08 May 2009

Barrett: Paul and Faith

Our brother Nick Nowalk recently made me aware of the following penetrating statement from Barrett on what Paul's gospel repudiates.

It has frequently been asked why Paul speaks often of faith, seldom of repentance. It cannot be said that he did not know the meaning of repentance. . . . But for Paul faith is not essentially a matter of turning away from a bad way of life; it is equally, and at a deeper level, a turning away from a good life in which one depends on one's own achievement, one's own works done in obedience to the moral law. . . . In order to believe man repudiates not only his bad morals but his good morals. Repentance is a term that would not adequately cover this.

--C. K. Barrett, Paul: An Introduction to His Thought (Westminster John Knox 1994), 102


Anonymous said...


Repentance could be misunderstood as self-improvement, binding us more firmly to ourselves.

Faith positions us with nothing but need, opening us to Christ.

Paul Alexander said...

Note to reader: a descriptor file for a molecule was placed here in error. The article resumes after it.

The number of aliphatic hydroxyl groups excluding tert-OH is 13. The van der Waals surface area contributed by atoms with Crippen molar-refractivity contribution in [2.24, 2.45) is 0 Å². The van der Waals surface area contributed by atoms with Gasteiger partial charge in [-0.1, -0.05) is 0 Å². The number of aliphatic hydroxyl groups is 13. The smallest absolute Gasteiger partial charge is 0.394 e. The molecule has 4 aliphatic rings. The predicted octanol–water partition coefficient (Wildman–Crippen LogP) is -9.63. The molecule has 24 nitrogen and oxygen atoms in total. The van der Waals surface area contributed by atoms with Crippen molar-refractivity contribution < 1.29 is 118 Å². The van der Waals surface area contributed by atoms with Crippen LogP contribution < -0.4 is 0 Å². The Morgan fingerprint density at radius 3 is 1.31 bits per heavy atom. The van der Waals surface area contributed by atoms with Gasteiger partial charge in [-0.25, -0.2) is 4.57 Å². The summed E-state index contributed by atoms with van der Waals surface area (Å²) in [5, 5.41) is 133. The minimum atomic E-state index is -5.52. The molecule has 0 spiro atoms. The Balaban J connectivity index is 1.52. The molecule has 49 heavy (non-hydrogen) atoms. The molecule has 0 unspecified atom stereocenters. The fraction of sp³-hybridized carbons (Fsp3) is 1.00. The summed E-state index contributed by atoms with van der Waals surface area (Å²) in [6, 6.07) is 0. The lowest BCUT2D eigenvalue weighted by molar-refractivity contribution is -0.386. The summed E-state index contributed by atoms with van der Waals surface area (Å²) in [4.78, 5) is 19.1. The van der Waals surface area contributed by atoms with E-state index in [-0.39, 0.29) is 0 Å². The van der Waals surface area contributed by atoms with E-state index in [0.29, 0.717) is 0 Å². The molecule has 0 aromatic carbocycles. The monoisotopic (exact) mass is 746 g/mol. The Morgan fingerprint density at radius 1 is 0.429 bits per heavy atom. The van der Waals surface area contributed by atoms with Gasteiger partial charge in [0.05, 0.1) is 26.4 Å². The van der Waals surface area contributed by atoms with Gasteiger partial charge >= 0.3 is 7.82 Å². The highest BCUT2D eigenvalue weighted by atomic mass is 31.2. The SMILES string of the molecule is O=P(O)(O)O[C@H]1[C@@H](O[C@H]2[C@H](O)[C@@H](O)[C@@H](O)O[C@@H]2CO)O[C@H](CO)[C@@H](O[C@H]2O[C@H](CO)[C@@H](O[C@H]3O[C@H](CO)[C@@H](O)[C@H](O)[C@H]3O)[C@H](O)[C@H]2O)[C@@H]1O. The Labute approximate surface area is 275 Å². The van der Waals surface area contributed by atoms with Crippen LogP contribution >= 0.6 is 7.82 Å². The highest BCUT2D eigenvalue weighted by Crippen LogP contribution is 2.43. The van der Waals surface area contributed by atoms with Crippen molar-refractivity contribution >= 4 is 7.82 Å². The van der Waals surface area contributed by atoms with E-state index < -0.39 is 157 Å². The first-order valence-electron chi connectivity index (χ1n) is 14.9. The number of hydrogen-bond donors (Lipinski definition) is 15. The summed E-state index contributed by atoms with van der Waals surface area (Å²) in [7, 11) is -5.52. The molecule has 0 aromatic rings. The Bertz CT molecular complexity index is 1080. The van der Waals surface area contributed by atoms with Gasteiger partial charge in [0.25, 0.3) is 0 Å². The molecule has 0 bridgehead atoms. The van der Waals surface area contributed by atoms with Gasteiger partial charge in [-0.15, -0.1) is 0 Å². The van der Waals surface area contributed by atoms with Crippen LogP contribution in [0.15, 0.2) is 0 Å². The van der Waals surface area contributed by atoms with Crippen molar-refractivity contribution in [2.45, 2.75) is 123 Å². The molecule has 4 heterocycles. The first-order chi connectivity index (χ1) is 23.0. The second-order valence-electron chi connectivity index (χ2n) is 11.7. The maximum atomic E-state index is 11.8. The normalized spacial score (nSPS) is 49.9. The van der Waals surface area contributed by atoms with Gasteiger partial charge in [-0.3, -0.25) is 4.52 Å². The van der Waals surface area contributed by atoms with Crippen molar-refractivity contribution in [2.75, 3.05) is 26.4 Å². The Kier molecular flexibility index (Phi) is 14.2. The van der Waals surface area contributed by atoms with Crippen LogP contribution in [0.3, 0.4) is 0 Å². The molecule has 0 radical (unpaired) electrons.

This is such a biblical understanding of faith, and a practically helpful reminder, particularly for those who think they have a "boring" testimony because they've never committed any culturally sensational sin. It reveals how radical every person's conversion truly is. We have been saved not only from what we see externally as our sins, but also from our deeply-rooted trust in our own righteousness, which was just as offensive to God and perilous for us, yet in many ways far more deceiving and permeating. This understanding of faith also demonstrates that faith must be a gift from God, because He must in the first place reveal to us how natural yet wrong it is for us to trust in our own righteousness, and in the second place motivate and empower us to actually repudiate our self-confidence. Praise God for his indescribable gift!